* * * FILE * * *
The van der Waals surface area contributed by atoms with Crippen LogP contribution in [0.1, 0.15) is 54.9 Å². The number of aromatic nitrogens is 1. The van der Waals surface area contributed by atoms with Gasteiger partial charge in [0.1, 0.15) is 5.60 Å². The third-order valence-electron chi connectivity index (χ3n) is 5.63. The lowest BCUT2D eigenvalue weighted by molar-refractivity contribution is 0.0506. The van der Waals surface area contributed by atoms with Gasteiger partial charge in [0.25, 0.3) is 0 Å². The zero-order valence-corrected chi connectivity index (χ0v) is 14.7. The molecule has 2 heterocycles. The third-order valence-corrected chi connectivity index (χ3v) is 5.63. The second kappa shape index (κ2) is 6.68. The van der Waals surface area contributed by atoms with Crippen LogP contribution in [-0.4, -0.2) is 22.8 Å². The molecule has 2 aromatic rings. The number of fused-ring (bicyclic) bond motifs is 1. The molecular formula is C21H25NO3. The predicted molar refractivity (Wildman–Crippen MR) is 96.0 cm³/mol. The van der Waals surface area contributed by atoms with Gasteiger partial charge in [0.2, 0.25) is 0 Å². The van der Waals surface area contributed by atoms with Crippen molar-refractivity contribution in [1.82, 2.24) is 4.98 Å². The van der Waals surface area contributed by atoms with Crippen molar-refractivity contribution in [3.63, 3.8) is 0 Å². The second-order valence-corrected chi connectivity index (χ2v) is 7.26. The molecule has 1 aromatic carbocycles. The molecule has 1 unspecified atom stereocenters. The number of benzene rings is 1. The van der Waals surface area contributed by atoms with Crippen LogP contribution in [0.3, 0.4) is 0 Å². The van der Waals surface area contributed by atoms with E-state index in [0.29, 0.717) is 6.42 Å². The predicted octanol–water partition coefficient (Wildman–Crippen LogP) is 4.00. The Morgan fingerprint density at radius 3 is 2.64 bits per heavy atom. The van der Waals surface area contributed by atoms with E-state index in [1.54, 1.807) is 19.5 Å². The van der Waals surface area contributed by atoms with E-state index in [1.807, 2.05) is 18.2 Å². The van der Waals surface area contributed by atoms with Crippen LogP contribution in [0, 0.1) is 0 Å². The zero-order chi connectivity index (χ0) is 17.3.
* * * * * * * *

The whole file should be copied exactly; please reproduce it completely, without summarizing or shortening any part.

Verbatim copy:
The van der Waals surface area contributed by atoms with Crippen LogP contribution in [0.1, 0.15) is 54.9 Å². The number of aromatic nitrogens is 1. The van der Waals surface area contributed by atoms with Gasteiger partial charge in [0.1, 0.15) is 5.60 Å². The third-order valence-electron chi connectivity index (χ3n) is 5.63. The lowest BCUT2D eigenvalue weighted by molar-refractivity contribution is 0.0506. The van der Waals surface area contributed by atoms with Gasteiger partial charge in [0.25, 0.3) is 0 Å². The zero-order valence-corrected chi connectivity index (χ0v) is 14.7. The molecule has 2 heterocycles. The third-order valence-corrected chi connectivity index (χ3v) is 5.63. The second kappa shape index (κ2) is 6.68. The van der Waals surface area contributed by atoms with Crippen LogP contribution in [-0.4, -0.2) is 22.8 Å². The molecule has 2 aromatic rings. The number of fused-ring (bicyclic) bond motifs is 1. The molecular formula is C21H25NO3. The predicted molar refractivity (Wildman–Crippen MR) is 96.0 cm³/mol. The van der Waals surface area contributed by atoms with Gasteiger partial charge in [0.2, 0.25) is 0 Å². The van der Waals surface area contributed by atoms with Crippen molar-refractivity contribution in [1.82, 2.24) is 4.98 Å². The van der Waals surface area contributed by atoms with Crippen molar-refractivity contribution in [3.63, 3.8) is 0 Å². The second-order valence-corrected chi connectivity index (χ2v) is 7.26. The molecule has 1 aromatic carbocycles. The molecule has 1 unspecified atom stereocenters. The number of benzene rings is 1. The van der Waals surface area contributed by atoms with Crippen LogP contribution in [0.3, 0.4) is 0 Å². The van der Waals surface area contributed by atoms with E-state index in [0.29, 0.717) is 6.42 Å². The predicted octanol–water partition coefficient (Wildman–Crippen LogP) is 4.00. The Morgan fingerprint density at radius 3 is 2.64 bits per heavy atom. The van der Waals surface area contributed by atoms with E-state index in [1.54, 1.807) is 19.5 Å². The van der Waals surface area contributed by atoms with E-state index in [1.807, 2.05) is 18.2 Å². The van der Waals surface area contributed by atoms with Crippen LogP contribution in [0, 0.1) is 0 Å². The zero-order chi connectivity index (χ0) is 17.3.